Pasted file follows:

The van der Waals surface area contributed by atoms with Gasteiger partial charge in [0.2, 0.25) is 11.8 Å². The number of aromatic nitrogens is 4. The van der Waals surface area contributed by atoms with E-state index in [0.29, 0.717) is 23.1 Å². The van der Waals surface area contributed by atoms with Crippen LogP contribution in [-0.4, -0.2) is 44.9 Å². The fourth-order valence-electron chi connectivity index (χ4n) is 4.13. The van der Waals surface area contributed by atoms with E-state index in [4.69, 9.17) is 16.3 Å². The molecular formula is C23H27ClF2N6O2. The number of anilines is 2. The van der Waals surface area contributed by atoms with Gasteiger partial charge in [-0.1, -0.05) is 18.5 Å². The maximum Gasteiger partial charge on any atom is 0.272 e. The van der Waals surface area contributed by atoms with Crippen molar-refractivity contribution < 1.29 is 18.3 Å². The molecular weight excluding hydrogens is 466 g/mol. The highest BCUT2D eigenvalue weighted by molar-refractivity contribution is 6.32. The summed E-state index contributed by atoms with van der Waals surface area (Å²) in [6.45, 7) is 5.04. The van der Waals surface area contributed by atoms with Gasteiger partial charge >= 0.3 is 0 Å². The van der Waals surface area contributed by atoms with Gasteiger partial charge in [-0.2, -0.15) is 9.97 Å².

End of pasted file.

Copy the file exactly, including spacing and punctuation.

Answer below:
The van der Waals surface area contributed by atoms with Gasteiger partial charge in [0.2, 0.25) is 11.8 Å². The number of aromatic nitrogens is 4. The van der Waals surface area contributed by atoms with E-state index in [0.29, 0.717) is 23.1 Å². The van der Waals surface area contributed by atoms with Crippen LogP contribution in [-0.4, -0.2) is 44.9 Å². The fourth-order valence-electron chi connectivity index (χ4n) is 4.13. The van der Waals surface area contributed by atoms with E-state index in [4.69, 9.17) is 16.3 Å². The molecular formula is C23H27ClF2N6O2. The number of anilines is 2. The van der Waals surface area contributed by atoms with Gasteiger partial charge in [-0.1, -0.05) is 18.5 Å². The maximum Gasteiger partial charge on any atom is 0.272 e. The van der Waals surface area contributed by atoms with Crippen molar-refractivity contribution < 1.29 is 18.3 Å². The molecular weight excluding hydrogens is 466 g/mol. The highest BCUT2D eigenvalue weighted by molar-refractivity contribution is 6.32. The summed E-state index contributed by atoms with van der Waals surface area (Å²) in [6.45, 7) is 5.04. The van der Waals surface area contributed by atoms with Gasteiger partial charge >= 0.3 is 0 Å². The van der Waals surface area contributed by atoms with Gasteiger partial charge in [-0.2, -0.15) is 9.97 Å².